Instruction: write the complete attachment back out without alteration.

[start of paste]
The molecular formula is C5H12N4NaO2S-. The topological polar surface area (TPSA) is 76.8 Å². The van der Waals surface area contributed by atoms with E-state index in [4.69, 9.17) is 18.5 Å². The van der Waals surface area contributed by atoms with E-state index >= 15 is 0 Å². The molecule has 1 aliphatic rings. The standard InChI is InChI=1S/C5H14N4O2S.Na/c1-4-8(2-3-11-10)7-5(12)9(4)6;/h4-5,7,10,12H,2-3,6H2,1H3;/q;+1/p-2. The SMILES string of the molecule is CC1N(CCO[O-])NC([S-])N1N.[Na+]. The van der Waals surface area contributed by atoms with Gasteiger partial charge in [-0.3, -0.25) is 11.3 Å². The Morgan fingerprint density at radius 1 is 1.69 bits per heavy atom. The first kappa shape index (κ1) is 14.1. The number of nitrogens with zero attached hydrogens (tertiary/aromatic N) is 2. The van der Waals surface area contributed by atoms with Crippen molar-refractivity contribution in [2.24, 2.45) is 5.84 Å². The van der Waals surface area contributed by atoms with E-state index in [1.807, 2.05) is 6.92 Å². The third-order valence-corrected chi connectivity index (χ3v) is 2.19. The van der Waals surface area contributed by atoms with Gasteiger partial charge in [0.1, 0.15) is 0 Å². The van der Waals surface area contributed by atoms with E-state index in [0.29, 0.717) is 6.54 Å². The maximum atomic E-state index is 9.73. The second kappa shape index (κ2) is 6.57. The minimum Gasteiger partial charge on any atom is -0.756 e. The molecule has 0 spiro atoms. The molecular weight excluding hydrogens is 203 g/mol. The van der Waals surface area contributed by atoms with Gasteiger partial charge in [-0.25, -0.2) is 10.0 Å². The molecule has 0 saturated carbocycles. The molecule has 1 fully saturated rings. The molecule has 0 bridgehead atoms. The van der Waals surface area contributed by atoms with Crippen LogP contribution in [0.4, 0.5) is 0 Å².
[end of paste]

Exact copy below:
The molecular formula is C5H12N4NaO2S-. The topological polar surface area (TPSA) is 76.8 Å². The van der Waals surface area contributed by atoms with E-state index in [4.69, 9.17) is 18.5 Å². The van der Waals surface area contributed by atoms with E-state index >= 15 is 0 Å². The molecule has 1 aliphatic rings. The standard InChI is InChI=1S/C5H14N4O2S.Na/c1-4-8(2-3-11-10)7-5(12)9(4)6;/h4-5,7,10,12H,2-3,6H2,1H3;/q;+1/p-2. The SMILES string of the molecule is CC1N(CCO[O-])NC([S-])N1N.[Na+]. The van der Waals surface area contributed by atoms with Gasteiger partial charge in [-0.3, -0.25) is 11.3 Å². The Morgan fingerprint density at radius 1 is 1.69 bits per heavy atom. The first kappa shape index (κ1) is 14.1. The number of nitrogens with zero attached hydrogens (tertiary/aromatic N) is 2. The van der Waals surface area contributed by atoms with Crippen molar-refractivity contribution in [2.24, 2.45) is 5.84 Å². The van der Waals surface area contributed by atoms with E-state index in [1.807, 2.05) is 6.92 Å². The third-order valence-corrected chi connectivity index (χ3v) is 2.19. The van der Waals surface area contributed by atoms with Gasteiger partial charge in [0.1, 0.15) is 0 Å². The van der Waals surface area contributed by atoms with E-state index in [0.29, 0.717) is 6.54 Å². The maximum atomic E-state index is 9.73. The second kappa shape index (κ2) is 6.57. The minimum Gasteiger partial charge on any atom is -0.756 e. The molecule has 0 spiro atoms. The molecular weight excluding hydrogens is 203 g/mol. The van der Waals surface area contributed by atoms with Gasteiger partial charge in [-0.25, -0.2) is 10.0 Å². The molecule has 0 saturated carbocycles. The molecule has 1 fully saturated rings. The molecule has 0 bridgehead atoms. The van der Waals surface area contributed by atoms with Crippen LogP contribution in [0.4, 0.5) is 0 Å².